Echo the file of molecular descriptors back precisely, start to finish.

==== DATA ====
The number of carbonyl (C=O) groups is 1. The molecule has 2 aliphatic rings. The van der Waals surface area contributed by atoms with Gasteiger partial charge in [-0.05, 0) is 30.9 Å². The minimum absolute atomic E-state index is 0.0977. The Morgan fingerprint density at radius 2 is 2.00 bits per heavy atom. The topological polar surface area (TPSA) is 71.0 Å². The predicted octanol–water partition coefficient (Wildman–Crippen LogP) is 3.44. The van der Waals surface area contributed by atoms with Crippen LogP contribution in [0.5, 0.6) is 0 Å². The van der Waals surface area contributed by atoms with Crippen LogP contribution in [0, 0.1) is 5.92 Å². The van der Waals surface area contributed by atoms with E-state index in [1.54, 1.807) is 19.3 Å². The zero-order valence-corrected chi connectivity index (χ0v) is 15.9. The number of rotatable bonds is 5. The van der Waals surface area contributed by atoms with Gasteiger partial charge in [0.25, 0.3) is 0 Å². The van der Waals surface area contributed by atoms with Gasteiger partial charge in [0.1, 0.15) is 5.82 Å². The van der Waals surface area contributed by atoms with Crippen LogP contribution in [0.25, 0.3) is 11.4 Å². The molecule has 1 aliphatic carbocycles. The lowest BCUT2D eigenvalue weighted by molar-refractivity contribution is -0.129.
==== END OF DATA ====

The number of carbonyl (C=O) groups is 1. The molecule has 2 aliphatic rings. The van der Waals surface area contributed by atoms with Gasteiger partial charge in [-0.05, 0) is 30.9 Å². The minimum absolute atomic E-state index is 0.0977. The Morgan fingerprint density at radius 2 is 2.00 bits per heavy atom. The topological polar surface area (TPSA) is 71.0 Å². The predicted octanol–water partition coefficient (Wildman–Crippen LogP) is 3.44. The van der Waals surface area contributed by atoms with Crippen LogP contribution in [0.5, 0.6) is 0 Å². The van der Waals surface area contributed by atoms with Crippen LogP contribution in [0, 0.1) is 5.92 Å². The van der Waals surface area contributed by atoms with E-state index in [1.54, 1.807) is 19.3 Å². The zero-order valence-corrected chi connectivity index (χ0v) is 15.9. The number of rotatable bonds is 5. The van der Waals surface area contributed by atoms with Gasteiger partial charge in [0.25, 0.3) is 0 Å². The van der Waals surface area contributed by atoms with Gasteiger partial charge in [0.1, 0.15) is 5.82 Å². The van der Waals surface area contributed by atoms with Crippen LogP contribution in [0.25, 0.3) is 11.4 Å². The molecule has 1 aliphatic carbocycles. The lowest BCUT2D eigenvalue weighted by molar-refractivity contribution is -0.129.